Posted in DC United | Leave a Comment »

Has DC United turned into the Atlanta Braves?

Posted by steigs on December 14, 2007

This one is for the good folks over at the DCenters, who help me understand my team better. 

I live in DC and I’ve been rooting for DC United as long as there has been an MLS.  I’ve had partial season tickets for going on a decade now.  I became a soccer fan in large part because of all those evenings at RFK, rooting for the boys in black.

The past few seasons have been frustrating.  Loads of beautiful — and winning — soccer, international tourneys, likeable players.  All good, right?  And yet only one MLS Cup, back in’ 04 when the team was arguably weaker than the sides we’ve seen since.  The last two years United had the best regular season record — first time a team has done that in back-to-back seasons in the league’s (short) history — and didn’t even reach the MLS Cup final.  And the failures weren’t just in the MLS play-offs, United has had a series of close losses in international competitions.  Any United fan knows the litany: the blowout loss to the Fire in the ’05 playoffs, the late collapse in Chile in Copa Sudamericana, the “smash and grab” 1-0 loss to the Revs in the conference championship in ’06, the goalkeeping mistake in the rain in Mexico that let Chivas beat us the first time around this season…

All in all, it’s hard to come up with a “big game” win for United since that ’04 run.  It hurts.  United used to be that team that found a win to win when it mattered.  We had a swagger in the early years, after that ridiculous rally in the downpour to beat the Galaxy in the first MLS Cup.   It seemed like the team would step up in big games, like play-off matches or cup tourneys.   Not anymore.

Which brings me to the Atlanta Braves of the 1990s, a team that routinely dominated the regular season, running off a remarkable 14 division championships in a row.  But they only won a single World Series (1995) during that stretch.  A common theory was that a team built around strong starting pitching enabled them to pile up wins during the long regular season but was vulnerable during the shorter rotations of the post-season series.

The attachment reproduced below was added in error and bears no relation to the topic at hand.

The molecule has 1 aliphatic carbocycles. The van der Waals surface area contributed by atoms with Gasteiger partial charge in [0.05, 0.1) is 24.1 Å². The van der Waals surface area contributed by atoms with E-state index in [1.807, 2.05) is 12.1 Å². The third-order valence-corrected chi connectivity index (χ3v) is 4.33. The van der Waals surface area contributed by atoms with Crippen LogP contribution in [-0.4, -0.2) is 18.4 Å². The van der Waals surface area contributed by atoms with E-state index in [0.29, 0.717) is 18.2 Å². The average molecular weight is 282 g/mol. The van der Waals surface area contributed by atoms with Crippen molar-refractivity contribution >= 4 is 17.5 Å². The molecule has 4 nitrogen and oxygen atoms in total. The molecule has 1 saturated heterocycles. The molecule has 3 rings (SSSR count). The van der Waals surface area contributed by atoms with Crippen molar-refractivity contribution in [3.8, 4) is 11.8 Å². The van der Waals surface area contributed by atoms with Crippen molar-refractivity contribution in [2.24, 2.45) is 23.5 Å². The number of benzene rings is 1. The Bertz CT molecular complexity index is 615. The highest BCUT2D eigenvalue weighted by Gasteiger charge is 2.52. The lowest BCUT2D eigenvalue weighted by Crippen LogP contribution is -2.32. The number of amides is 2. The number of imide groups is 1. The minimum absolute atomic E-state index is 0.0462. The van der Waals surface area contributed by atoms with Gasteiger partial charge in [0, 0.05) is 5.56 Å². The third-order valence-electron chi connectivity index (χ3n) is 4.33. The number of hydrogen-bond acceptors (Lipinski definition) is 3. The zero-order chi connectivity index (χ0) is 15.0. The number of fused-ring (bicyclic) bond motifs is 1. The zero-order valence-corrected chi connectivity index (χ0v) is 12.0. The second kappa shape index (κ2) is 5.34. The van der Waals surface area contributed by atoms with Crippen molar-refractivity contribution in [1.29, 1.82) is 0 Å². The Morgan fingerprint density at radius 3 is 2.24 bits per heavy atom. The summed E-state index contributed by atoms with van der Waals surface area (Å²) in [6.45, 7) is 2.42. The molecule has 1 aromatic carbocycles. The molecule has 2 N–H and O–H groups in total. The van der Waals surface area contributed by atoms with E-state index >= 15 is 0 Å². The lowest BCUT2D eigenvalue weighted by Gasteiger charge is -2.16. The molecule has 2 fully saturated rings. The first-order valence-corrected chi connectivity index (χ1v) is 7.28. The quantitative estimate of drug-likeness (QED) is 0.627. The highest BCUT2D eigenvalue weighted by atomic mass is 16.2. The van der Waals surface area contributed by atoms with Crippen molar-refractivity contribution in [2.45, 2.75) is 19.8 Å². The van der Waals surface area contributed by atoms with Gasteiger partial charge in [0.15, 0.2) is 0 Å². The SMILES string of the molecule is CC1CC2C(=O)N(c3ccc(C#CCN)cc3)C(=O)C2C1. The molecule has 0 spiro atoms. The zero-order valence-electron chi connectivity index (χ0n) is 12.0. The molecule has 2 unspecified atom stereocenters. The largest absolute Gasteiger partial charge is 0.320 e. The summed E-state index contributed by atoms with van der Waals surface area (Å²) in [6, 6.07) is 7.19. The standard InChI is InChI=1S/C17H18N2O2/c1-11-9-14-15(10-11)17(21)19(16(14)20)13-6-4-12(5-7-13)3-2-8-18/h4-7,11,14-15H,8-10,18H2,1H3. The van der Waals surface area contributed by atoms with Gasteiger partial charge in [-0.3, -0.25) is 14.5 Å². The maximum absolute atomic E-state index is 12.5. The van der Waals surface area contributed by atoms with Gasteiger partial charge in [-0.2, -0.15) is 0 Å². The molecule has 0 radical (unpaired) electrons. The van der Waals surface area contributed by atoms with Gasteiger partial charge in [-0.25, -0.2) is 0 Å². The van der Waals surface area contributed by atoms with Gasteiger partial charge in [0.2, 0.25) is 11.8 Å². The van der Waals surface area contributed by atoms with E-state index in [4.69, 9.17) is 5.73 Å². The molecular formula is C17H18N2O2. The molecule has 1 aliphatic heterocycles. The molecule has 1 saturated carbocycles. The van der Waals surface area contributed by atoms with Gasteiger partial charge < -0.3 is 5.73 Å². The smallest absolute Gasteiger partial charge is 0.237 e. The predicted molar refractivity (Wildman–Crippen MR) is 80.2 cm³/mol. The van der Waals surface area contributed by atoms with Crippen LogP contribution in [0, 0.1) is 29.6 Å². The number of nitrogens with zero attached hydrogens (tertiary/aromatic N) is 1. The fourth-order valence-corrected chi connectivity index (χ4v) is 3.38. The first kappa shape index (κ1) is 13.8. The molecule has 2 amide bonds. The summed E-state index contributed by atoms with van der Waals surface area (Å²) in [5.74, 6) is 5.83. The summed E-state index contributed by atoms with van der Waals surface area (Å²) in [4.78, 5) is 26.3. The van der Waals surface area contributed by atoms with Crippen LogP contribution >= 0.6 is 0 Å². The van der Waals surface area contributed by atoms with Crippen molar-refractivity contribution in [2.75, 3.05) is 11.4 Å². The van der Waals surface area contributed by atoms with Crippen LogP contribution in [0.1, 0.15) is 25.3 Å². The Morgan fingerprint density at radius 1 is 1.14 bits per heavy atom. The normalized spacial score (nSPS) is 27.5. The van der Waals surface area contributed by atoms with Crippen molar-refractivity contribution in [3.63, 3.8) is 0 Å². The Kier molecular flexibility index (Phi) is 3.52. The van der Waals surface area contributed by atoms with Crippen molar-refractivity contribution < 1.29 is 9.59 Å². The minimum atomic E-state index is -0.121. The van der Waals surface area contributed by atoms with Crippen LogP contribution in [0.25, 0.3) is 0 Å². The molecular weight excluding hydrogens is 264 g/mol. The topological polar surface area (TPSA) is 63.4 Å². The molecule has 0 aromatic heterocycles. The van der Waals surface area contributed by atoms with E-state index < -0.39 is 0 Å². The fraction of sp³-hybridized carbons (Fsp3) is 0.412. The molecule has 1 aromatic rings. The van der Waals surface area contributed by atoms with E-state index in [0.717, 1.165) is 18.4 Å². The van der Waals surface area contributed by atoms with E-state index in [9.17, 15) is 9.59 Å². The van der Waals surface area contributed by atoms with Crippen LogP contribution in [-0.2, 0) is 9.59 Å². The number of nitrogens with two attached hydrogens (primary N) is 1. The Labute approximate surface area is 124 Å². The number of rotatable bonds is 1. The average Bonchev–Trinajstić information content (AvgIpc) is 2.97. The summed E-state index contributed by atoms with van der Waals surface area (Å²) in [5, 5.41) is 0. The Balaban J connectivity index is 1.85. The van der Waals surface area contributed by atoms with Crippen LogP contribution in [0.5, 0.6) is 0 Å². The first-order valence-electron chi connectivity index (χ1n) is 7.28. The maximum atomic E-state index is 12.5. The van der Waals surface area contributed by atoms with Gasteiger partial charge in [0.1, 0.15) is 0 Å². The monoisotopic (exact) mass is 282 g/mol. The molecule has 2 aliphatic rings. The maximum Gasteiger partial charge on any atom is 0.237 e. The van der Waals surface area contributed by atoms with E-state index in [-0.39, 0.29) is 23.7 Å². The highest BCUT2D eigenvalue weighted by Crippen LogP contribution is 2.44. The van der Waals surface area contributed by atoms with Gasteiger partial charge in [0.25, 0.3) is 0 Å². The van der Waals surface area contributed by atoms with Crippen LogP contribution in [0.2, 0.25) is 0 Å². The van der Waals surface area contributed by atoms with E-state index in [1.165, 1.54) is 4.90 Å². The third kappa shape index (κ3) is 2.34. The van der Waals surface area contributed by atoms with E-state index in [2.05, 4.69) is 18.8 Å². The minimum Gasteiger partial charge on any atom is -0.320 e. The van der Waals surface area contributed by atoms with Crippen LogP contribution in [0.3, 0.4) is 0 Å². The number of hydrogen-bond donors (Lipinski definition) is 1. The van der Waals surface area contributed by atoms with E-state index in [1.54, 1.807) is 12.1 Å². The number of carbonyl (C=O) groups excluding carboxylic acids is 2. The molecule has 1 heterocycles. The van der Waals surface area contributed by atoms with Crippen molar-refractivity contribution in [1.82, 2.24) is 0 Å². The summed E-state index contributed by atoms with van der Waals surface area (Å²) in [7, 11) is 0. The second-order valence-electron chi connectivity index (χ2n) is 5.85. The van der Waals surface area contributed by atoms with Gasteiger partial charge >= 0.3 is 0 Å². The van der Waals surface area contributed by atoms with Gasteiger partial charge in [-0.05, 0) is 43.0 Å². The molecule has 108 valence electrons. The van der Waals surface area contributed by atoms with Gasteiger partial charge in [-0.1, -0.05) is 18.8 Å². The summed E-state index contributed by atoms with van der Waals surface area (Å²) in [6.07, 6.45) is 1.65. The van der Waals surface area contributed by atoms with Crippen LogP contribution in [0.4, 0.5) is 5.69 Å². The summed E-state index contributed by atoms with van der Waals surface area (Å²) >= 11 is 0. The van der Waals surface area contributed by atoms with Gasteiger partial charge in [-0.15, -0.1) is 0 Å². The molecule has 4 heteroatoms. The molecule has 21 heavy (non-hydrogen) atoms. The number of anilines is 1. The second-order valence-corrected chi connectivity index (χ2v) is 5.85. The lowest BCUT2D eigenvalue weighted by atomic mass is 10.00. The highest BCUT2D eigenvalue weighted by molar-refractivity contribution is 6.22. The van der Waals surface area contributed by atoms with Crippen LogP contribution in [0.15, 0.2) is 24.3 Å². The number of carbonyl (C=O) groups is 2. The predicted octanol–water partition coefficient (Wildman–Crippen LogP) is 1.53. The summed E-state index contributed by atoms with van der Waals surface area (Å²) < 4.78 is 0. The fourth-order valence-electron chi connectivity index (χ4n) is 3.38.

Has this model of DC United been built with a similar structural flaw?  Too vulnerable to the greater defensive pressing one might seen in a do-or-die match, perhaps?  Maybe.  Or perhaps it gets into team chemistry/composition issues, a lack of the killer instinct or crazed “won’t accept defeat” leadership?  (Though Ben Olsen seems like the latter type, in the Roy Keane mold.)

Or is this really more a matter of some bad luck and we shouldn’t try to assign structural reasons to it?  The ’06 loss to the Revs felt like one of those bad luck games where your team just can’t score but has a ton of chances.  The ’07 team failed because the star forward got injured at the worst possible time.  And expecting a result on the road in Mexico and Chile might just be too much to assume for an MLS team yet.  Of such flukes, reputations are won and lost.  Look at the Buffalo Bills of the early ’90s.  One made field goal and they are no longer the team that lost four consecutive Super Bowls.  What if their MLS-equivalent Revs had found a goal during regular time of that first MLS Cup they lost to the Galaxy, instead of letting Ruiz beat them in overtime?